| Pawan Kumar Ruia (left) with a local MP at the inauguration of the Dunlop India factory at Ambattur
Calcutta, Aug. 7: Move over strikes, “land wars” are now shutting down factories.
Dunlop India today suspended operations at its Ambattur plant in Chennai after a real estate company “forcefully” acquired a part of the tyre-maker’s factory land with alleged complicity of a section of the workforce.
The Calcutta-headquartered Dunlop informed the Bombay Stock Exchange that VGN Enterprise “demolished” its compound wall, carved out an eight-acre plot and erected its own boundary wall on the factory premises after paying Rs 15,000 each to a large number of employees.
VGN, on its part, claimed it was the rightful owner of the land it wrested on July 30 and that the eight acres are part of the 60.84 acres it bought in June 2004 from the Chhabrias, Dunlop’s former owners who later sold the company to Pawan Kumar Ruia. The real estate company said it has all the legal documents for the 60.84 acres but had physical possession of only 53 acres.
The development has come as a setback for the current Ruia-led management, which is struggling to revive the ailing tyre-maker after taking over the company’s reins from the Chhabria family in December 2005.
Dunlop has another plant in Sahagunj, Bengal, but neither has started regular production, though the new management had promised to do so from this month.
The trial production at the Ambattur plant started last August.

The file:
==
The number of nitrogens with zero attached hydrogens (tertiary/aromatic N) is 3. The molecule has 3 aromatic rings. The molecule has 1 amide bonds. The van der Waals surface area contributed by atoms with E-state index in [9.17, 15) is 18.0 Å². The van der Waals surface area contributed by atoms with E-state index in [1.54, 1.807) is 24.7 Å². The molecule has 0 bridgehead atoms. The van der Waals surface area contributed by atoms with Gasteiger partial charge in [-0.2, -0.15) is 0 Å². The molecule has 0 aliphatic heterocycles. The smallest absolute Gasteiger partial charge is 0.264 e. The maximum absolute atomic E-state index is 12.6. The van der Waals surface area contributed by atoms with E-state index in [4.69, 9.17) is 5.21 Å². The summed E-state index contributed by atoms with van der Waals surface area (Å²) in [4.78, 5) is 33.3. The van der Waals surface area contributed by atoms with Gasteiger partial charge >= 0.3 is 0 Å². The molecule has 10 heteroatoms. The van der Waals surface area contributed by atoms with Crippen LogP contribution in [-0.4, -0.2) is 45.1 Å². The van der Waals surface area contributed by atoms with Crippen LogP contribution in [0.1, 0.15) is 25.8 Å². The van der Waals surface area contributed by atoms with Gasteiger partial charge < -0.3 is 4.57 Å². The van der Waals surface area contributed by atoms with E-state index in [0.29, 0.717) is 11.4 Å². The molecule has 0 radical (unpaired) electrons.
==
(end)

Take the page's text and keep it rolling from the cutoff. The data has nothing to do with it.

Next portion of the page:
Dunlop officials said the erstwhile management had permission to sell “only unused land” to revive the company. “But the land VGN usurped had our plant and offices on it,” an official said.
Under BIFR rules, a company can sell only surplus land for revival.
VGN’s “illegal” act made it impossible to carry out normal manufacturing activities, a Dunlop release said.
VGN said it was willing to swap the eight acres with equivalent land within the same premises, but the Dunlop management rejected the offer.
Sources said the Dunlop management has initiated legal proceedings and challenged the sale of the entire 60.84 acres in 2004. It is learnt that the Chhabria-run management did not seek permission for the sale of the plot.
Sources said VGN did not attempt to snatch the land earlier as it was not sure about the reaction of Dunlop employees.
But with discontent brewing among the 1,000-odd employees, the real estate company won over a section of the staff, the sources alleged.